I completed my PhD in Comparative Public Law at the University of Siena (2008-2011), after which I became a post-doctoral researcher in public law at the LUISS Guido Carli University in Rome.
My PhD dissertation, on the relationship between parliamentary committees and forms of government in France, Italy, the UK, the US and the EU, which has been published recently as a monograph (Cedam, 2012), investigates the ways in which these parliamentary bodies are shaped and function as ‘systems’, their jurisdiction and powers, and their relationship with the executive branch in a comparative perspective.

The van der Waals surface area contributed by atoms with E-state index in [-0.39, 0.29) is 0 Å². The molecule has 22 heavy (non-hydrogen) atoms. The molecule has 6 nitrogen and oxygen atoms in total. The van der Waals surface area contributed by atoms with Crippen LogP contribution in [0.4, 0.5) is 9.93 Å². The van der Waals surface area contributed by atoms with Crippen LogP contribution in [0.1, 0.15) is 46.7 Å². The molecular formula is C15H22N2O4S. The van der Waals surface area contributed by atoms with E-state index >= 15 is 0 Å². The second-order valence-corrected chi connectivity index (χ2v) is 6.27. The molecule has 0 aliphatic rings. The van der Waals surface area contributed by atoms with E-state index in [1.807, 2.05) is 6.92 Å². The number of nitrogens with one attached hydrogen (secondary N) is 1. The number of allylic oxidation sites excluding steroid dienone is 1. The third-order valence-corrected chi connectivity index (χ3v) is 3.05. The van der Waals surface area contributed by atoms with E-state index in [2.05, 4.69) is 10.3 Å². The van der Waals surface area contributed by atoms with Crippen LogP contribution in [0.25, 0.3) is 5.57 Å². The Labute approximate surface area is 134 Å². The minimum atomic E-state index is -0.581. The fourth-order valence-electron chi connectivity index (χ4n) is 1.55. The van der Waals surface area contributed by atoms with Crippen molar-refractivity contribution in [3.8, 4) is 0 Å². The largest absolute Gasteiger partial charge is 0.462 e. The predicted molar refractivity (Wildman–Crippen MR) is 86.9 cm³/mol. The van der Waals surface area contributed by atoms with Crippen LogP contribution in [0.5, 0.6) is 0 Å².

I am very interested in investigating comparative legislatures (as an intern at the European Parliament in 2007, at the Senate of Canada in 2009, and as a visiting researcher at the Georgetown University Law Centre in 2011, I had the opportunity to broaden my knowledge), national and regional parliaments in the EU decision-making process, transnational judicial ‘dialogue’, and the relationship between courts and legislators, both at national and at EU level, after the reform of the economic governance.
During the Max Weber Fellowship I focus in particular on the reaction of Constitutional Courts and national parliaments to Euro-crisis law and the institutional impact of the increasing asymmetries of the European Union.
Fields of expertise: national and regional parliaments in the EU; legislatures and forms of government in a comparative perspective; European Parliament; European Economic Governance.